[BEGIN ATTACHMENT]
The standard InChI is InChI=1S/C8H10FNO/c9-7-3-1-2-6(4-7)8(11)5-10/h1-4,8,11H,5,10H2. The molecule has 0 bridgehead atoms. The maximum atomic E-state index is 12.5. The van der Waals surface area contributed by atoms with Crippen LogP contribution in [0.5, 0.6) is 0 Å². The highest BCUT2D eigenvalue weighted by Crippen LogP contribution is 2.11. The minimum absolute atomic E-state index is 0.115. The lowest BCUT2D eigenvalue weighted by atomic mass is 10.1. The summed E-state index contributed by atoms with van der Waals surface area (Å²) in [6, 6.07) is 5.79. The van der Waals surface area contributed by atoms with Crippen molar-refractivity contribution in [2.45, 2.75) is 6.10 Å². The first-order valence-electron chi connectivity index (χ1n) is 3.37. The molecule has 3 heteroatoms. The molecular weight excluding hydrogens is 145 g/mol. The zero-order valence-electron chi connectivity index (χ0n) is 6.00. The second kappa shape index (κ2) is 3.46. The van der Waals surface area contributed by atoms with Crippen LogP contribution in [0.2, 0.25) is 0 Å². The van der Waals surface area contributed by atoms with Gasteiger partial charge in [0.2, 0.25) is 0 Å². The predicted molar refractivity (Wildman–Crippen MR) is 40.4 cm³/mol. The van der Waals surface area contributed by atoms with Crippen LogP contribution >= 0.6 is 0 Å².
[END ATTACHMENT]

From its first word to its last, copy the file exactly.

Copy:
The standard InChI is InChI=1S/C8H10FNO/c9-7-3-1-2-6(4-7)8(11)5-10/h1-4,8,11H,5,10H2. The molecule has 0 bridgehead atoms. The maximum atomic E-state index is 12.5. The van der Waals surface area contributed by atoms with Crippen LogP contribution in [0.5, 0.6) is 0 Å². The highest BCUT2D eigenvalue weighted by Crippen LogP contribution is 2.11. The minimum absolute atomic E-state index is 0.115. The lowest BCUT2D eigenvalue weighted by atomic mass is 10.1. The summed E-state index contributed by atoms with van der Waals surface area (Å²) in [6, 6.07) is 5.79. The van der Waals surface area contributed by atoms with Crippen molar-refractivity contribution in [2.45, 2.75) is 6.10 Å². The first-order valence-electron chi connectivity index (χ1n) is 3.37. The molecule has 3 heteroatoms. The molecular weight excluding hydrogens is 145 g/mol. The zero-order valence-electron chi connectivity index (χ0n) is 6.00. The second kappa shape index (κ2) is 3.46. The van der Waals surface area contributed by atoms with Crippen LogP contribution in [0.2, 0.25) is 0 Å². The van der Waals surface area contributed by atoms with Gasteiger partial charge in [0.2, 0.25) is 0 Å². The predicted molar refractivity (Wildman–Crippen MR) is 40.4 cm³/mol. The van der Waals surface area contributed by atoms with Crippen LogP contribution >= 0.6 is 0 Å².